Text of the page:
AD: Yeah, so I'll speak to the small business piece. You know, I think we did a lot of good in this package, you know, trying to make sure we cast as wide a net as possible to look out for small business owners, including, you know, the self employed, including ESOP's, including nonprofits, small midsize. And so when we think about the three buckets of funding, there is the $17 billion for SBA to cover six months of payments for small businesses with existing SBA loans.
So, if you're a small business owner that already has an SBA loan, automatically six months of your loan repayments will be forgiven. I introduced that bill I was happy to see that get included. There's also $10 billion for SBA emergency grants of up to $10,000 to provide immediate relief for small businesses, operating costs and that is applicable to all the different programs I just detailed. All types of businesses I just detailed. So from small businesses, to vendors, to making sure that we're focusing on ESOPs, cooperatives, nonprofits, all of them have access to that funding.
And then lastly, there's the $350 billion that we were able to provide grant dollars to small businesses and nonprofits to maintain the existing workforce. So, as long as you maintain your employment or your employee workforce, these loans will turn into grants, and there'll be no repayment required.
So again, these are all buckets of funding that apply to a myriad of different kinds of small businesses that I think you do a pretty good job of - we did the same thing with the unemployment insurance. I mean, the unemployment insurance is not just applied to, you know, your full-time workers that applies to part-time workers. It applies to gig workers, independent contractors, so we really think try to do a good job of making sure that nobody is excluded in the situation.
GA: Well and Congressman, we don't have a ton of time left here, but there's been a lot made this week about state and local officials asking Governor Cuomo to put a travel ban on for people in hotspots around the New York City area. Do you think that should happen? I mean, there there have been officials in Delaware County and in Broome County, both of which that are in your district that have called for this worried about people traveling for vacation or otherwise to do their areas.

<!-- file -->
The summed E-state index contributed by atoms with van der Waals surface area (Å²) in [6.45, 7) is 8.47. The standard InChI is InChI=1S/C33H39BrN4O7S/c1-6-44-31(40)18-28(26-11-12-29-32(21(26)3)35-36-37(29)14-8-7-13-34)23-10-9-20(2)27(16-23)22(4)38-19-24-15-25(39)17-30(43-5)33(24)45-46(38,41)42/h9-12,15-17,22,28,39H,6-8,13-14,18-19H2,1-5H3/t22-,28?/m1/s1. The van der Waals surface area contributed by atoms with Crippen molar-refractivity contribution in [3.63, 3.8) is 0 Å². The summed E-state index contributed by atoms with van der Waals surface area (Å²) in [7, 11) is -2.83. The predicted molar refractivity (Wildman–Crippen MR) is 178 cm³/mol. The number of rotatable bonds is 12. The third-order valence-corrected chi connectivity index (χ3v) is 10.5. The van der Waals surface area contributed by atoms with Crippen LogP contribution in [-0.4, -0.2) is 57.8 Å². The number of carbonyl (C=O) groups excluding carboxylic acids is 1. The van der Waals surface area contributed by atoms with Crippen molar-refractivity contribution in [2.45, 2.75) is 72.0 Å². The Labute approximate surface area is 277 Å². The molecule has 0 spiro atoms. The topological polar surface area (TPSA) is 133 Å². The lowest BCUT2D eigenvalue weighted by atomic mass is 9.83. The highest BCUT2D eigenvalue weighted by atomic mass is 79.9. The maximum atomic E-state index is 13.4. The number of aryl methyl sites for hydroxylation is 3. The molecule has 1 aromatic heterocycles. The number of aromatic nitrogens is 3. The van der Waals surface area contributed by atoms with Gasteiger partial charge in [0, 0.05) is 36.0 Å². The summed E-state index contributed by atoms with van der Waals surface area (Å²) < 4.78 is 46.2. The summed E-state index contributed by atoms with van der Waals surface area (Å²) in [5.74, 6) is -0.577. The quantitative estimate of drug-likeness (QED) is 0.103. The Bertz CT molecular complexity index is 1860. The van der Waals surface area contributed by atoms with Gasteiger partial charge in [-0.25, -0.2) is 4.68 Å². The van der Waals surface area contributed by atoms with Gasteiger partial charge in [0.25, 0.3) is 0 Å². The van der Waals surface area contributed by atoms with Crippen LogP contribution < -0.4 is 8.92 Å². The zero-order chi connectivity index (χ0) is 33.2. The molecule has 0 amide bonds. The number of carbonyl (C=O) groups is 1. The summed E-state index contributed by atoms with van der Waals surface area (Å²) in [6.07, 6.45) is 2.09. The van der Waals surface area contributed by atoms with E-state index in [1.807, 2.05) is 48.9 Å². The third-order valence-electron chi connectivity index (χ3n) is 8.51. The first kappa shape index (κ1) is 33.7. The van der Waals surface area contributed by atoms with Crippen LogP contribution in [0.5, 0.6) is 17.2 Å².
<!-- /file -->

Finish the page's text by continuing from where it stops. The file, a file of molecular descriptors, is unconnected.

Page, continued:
Should a formal travel ban be put in place?
AD: You know, I look at it from the standpoint that we need to be abiding by the guidelines. The guidelines currently instituted by the CDC, and by the administration, coming out of the administration are - and the state at this point, are to self-isolate. And so you should maintain your position where you are and you should certainly practice social distancing. When you are out-and-about, I don't think people need to be traveling for non-essential purposes. In fact, that is what the CDC just suggested, or advised, in terms of the travel guidelines.
Unless you are traveling for an essential purpose, there really isn't any need for folks to travel. So I think that needs to be the way in which we inform ourselves when we're thinking about this conversation.
And with that in mind, I would also add, though, that we must be compassionate with each other and understand that everybody is managing their lives respectively. Everybody has, you know, demands on their life and people that care for and tend to whether their kids or their seniors and so all those dynamics are going to require some flexibility in terms of making sure people are able to protect themselves and their families and their loved ones. And I think we have to be compassionate in that regard as well.
GA: New York 19th district Congressman Antonio Delgado. Thank you so much for joining us.
AD: Thank you. Much appreciated.
GA: This is WSKG News.
*Corrects Delgado mistakenly referring to the CCC as the Credit Commodity Corporation.